Plaintiff further alleges that Defendants Davis and Loyd
altered reports by writing “none” in the sections
REQUEST FOR JUDICIAL NOTICE AND INCORPORATION BY
Loyd has filed a request that the Court take judicial notice
of Plaintiff's original complaint in McDaniel v.
Riedel, No. 1:09-cv-00437 (E.D. Cal. Mar. 9, 2009), and
the disciplinary documents and grievance materials attached
therein. (ECF No. 59). “The Court may judicially notice
a fact that is not subject to reasonable dispute because it:
(1) is generally known within the trial court's
territorial jurisdiction; or (2) can be accurately and
readily determined from sources whose accuracy cannot
reasonably be questioned.” Fed.R.Evid. 201(b). Although
the Court may take judicial notice of the fact that Plaintiff
filed a complaint in a different case in this district, the
Court cannot take judicial notice of facts asserted in that
complaint or in the documents attached therein. Accordingly,
the Court denies the request for judicial notice.
deciding a Rule 12(b)(6) motion, the Court generally may not
consider materials outside the complaint and pleadings.
Gumataotao v. Dir. of Dep't of Revenue &
Taxation, 236 F.3d 1077, 1083 (9th Cir. 2001) (citing
Cooper v. Pickett, 137 F.3d 616, 622 (9th Cir.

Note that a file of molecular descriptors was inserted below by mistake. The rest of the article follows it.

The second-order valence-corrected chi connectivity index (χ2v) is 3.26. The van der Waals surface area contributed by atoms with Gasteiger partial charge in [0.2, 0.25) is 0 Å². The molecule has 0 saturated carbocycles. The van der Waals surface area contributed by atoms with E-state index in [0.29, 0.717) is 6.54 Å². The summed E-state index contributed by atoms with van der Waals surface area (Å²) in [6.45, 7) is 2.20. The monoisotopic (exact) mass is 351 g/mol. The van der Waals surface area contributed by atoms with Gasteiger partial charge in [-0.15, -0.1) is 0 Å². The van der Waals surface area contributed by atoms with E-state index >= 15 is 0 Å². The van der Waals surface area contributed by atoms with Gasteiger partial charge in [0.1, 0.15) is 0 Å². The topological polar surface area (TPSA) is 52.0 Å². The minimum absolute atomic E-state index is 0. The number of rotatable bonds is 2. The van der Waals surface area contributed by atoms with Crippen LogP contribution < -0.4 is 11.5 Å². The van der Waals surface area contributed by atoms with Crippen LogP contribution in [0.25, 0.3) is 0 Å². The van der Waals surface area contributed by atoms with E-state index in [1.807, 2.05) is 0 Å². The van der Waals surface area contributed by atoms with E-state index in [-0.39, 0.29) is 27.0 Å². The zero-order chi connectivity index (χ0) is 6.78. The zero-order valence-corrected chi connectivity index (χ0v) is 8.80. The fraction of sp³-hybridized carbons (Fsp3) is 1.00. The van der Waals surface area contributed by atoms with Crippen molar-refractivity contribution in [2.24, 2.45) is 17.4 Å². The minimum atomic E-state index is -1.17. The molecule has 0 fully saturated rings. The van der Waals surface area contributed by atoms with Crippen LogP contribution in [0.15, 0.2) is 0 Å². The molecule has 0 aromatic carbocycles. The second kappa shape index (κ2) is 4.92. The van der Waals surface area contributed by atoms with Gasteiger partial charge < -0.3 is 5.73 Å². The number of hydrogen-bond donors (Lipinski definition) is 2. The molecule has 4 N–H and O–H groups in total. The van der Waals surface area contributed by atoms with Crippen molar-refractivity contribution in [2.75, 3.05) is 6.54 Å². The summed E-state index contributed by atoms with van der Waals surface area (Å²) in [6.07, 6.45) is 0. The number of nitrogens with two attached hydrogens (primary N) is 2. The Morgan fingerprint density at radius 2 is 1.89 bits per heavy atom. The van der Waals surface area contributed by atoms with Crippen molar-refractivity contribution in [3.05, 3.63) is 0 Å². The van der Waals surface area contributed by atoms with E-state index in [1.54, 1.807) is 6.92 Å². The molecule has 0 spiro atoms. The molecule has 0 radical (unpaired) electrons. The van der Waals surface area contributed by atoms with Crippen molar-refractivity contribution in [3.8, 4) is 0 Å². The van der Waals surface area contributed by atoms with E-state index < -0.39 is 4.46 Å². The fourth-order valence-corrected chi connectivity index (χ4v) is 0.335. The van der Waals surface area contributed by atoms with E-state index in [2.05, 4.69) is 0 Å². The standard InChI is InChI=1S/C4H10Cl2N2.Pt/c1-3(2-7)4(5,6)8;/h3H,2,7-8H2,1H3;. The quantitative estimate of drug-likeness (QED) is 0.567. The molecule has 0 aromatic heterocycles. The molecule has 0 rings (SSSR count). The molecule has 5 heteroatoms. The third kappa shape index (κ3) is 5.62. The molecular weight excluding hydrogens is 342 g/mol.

1998)). However, pursuant to the Ninth Circuit's
“incorporation by reference” doctrine, the
district court may-but is not required to-look beyond the
pleadings and “take into account ‘documents whose
contents are alleged in a complaint and whose authenticity no
party questions, but which are not physically attached to the
[plaintiff's] pleading.'” Davis v. HSBC
Bank Nevada, N.A., 691 F.3d 1152, 1159-60 (9th Cir.
2012) (quoting Knieval v. ESPN, 393 F.3d 1068, 1076
(9th Cir. 2005)).
FAC, Petitioner references the July 19, 2008 and November 21,
2008 hearings and refers to the contents of the hearing
reports. (ECF No. 39 at 2, 4-6, 11-18, 20-21). Respondent
claims that Petitioner does not question the authenticity of
the hearing reports. (ECF No. 58-1 at 4). While Petitioner
may not question the hearing reports' authenticity, the
FAC clearly contests the accuracy of the contents therein.
For example, the FAC alleges Defendants Davis and Loyd
altered reports by ...